All my friends are either hooked or dating or married with kids. I am single, and though I proclaim to be a bachelor for life, I often have some self-doubt about whether I’m just afraid of all that comes with initiating and sustaining a relationship which would make me an escapist, or am I really happy as a bachelor ? How can I know for sure whether my decision is right for me? What if I have a huge blind area of my personality and what if I regret not being in a relationship a few years down the line when all my friends are fully absorbed in family life and only hang out with other couples? Please shed some light.
As human beings, we all have blind areas to our personalities. However, it is our responsibility to find out what we really want from our lives and to act with clarity so that we can tactfully, patiently and mindfully go after what we really want. In the adult world, there are no ‘permanent handouts’ from ‘nice people’. The world always exacts a price for what it seeks and offers. Human beings have a way of thinking up clever ways to have their needs met. If you have a need that you would like to address, you’re going to have to introspect for a little bit longer. A friendly chat with a counsellor may prove revealing. All human beings regardless of where they come from must make decisions based on a best guess and then learn to deal with the weight of those decisions. If your friends are dating or married with kids, then that was indeed their decision to make. Many romances culminate in marriages due to the following reasons – To celebrate love, the pursuit of companionship, the assurance of sex with the same partner, the desire to have kids and give birth to a new generation, because a person feels lonely being single, because a marriage would make their families happy in general, because a family member requires ‘caring’ for, because someone wanted to get married at the socially indexed ‘right age’, because marrying may accrue to someone certain financial rewards or opportunities to upgrade their lifestyle, to spite and invoke jealousy in an ex-boyfriend or ex-girlfriend or even due to the guilt of ‘going too far sexually’ with another person. As you can see, people get married for various reasons and it is indeed difficult to postulate what reasons were chosen by people to ‘tie the knot’.
Now let’s try and understand why you feel the need to declare your intentions to the world. Telling people that you are a bachelor for life is not the same as merely enjoying your own company and in fact going down the path of being a bachelor for life. The fact that you find the need to make proclamations possibly indicates that you might secretly hanker for the ‘approval’ of others since perhaps a part of you ‘doesn’t approve’ of yourself. Is making these declarations a way to justify your decision to stay single to yourself by now making it ‘official’ to other people? What are you really afraid of?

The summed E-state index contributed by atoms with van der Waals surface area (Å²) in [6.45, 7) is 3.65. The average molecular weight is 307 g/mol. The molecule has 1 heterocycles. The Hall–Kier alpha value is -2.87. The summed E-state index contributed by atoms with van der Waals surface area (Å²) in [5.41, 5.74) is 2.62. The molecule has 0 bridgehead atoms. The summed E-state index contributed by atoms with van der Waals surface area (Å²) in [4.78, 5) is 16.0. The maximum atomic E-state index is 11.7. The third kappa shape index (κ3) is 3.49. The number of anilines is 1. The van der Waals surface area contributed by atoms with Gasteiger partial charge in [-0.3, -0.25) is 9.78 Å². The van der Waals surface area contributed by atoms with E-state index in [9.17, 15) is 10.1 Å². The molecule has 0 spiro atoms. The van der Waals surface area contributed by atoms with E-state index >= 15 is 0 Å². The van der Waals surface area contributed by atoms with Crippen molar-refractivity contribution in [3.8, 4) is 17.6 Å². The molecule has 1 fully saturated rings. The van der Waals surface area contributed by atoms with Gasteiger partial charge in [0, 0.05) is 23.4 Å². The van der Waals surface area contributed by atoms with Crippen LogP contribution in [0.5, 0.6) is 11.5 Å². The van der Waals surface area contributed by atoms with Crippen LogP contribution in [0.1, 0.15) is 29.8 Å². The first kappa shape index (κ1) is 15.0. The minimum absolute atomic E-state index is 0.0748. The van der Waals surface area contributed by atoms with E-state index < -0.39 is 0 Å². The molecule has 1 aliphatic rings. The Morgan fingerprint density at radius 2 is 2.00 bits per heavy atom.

Know that in all relationships, you’re going to have to negotiate and compromise to find win-win solutions. This can’t happen if you’re escaping yourself. Make a detailed pro and con inventory on why you feel like marriage may be an interesting choice for you versus why you feel like you ought to continue to be single. List building is one of the basic techniques of clarity so you can see which way the choices are skewed.
The thing about regret is that it’s always felt as an afterthought to something you’ve said or done (at the outset) that may have felt like a great idea in the moment it occurred. So regret by its very definition cannot be felt pre-emptively. Fear can be felt in advance of making a decision and the thing about fear is that it’s usually a cover emotion for a discomfort we feel with ‘a change’ that we may not be quite ready for.
Life is transient and sometimes opaque. We may not always know about the end destination as we choose a road to walk down but what we can be sure of is ‘what motivates us’ to go down that road.
If your friends chose to filter out their friend circle to only hang out with other couples, that would mean that their duration process of ‘people to hang out with’ is based on marital status as opposed to ‘whom they have an emotional connect’ or ‘value match’ with. Such friendships are shallow, image friendly but mostly tacit alliances based on the need to address boredom and loneliness.
A hard choice doesn’t need a soft landing. As a bachelor you’re surely a lot more free to do what you want to do – without having to ‘check in’ with another person’s requirements, schedule and moods but as a companion you have someone to share your life journey with. Whatever you choose, you’re not going to get everything on your terms so put some thought into it before you plan your best course of action.